Itagaki Taisuke (1837-1919), a nationalist politician of the Meiji Period, was a leader of the Popular Rights Movement and became the head of Japan's first political party - the Jiyuto (Liberal Party).
Born to a samurai family in present-day Kochi Prefecture on Shikoku, Itagaki was active in the overthrow of the Tokugawa regime and became a minister in the new Meiji government.
Itagaki resigned his official post in 1873 over what he thought was the excessive power of the Satsuma-Choshu factions in the new government and their failure to invade nearby Korea. Satsuma (present-day Kagoshima) and Choshu (Yamaguchi) were the two areas that had been dominant in the overthrow of the shogunate.
Returning to his native Kochi, Itagaki set up the Victorian-style, self-help organization - the Risshisha - and made calls for a more representative form of government and popular rights. This initially local movement coalesced into the national Freedom and People's Rights Movement (自由民権運動), an unstable alliance of samurai and peasants, agitating for an elected assembly.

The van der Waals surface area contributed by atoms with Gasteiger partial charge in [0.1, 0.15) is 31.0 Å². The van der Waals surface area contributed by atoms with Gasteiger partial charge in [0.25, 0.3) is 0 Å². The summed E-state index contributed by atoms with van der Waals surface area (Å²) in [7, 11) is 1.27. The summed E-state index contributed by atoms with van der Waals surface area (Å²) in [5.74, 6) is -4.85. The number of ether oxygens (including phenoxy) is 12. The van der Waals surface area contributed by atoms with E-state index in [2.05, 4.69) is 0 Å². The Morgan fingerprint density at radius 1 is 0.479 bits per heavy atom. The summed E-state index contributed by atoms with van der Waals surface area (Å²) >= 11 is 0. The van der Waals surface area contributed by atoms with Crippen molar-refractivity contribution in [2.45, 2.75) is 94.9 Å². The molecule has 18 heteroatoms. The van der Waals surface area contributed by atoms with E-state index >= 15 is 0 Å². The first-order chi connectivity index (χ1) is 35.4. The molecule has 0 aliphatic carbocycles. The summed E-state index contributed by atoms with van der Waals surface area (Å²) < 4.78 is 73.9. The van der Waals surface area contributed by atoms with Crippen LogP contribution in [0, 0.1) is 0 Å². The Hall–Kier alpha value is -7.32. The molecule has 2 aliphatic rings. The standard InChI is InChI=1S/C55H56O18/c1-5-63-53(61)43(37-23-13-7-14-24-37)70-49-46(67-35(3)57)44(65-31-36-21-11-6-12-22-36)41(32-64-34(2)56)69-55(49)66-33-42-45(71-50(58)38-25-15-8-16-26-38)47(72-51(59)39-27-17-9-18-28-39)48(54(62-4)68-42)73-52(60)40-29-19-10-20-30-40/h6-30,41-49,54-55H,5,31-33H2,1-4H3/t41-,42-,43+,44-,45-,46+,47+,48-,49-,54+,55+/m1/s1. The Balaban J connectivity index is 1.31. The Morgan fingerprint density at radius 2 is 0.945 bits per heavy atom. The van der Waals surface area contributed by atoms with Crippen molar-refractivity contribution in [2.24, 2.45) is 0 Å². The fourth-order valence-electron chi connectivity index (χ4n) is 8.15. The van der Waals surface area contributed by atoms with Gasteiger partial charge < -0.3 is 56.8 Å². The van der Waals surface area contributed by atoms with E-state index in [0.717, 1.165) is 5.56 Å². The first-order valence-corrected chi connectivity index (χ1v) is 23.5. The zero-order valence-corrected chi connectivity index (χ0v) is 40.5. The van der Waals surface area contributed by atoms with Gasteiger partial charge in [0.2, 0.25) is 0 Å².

In 1881 Itagaki was instrumental in setting up Japan's first political party - the Jiyuto (Liberal Party) and later became Home Minister in 1898. Then, as now, Japanese politics was rife with factional rivalries and Itagaki retired from public life in 1900.
Itagaki was the victim of an assassination attempt by a right-wing thug armed with a knife in Gifu in 1882. Stained with blood, he called out his most famous phrase: "Itagaki may die, but liberty never."
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Tuesday, March 24, 2009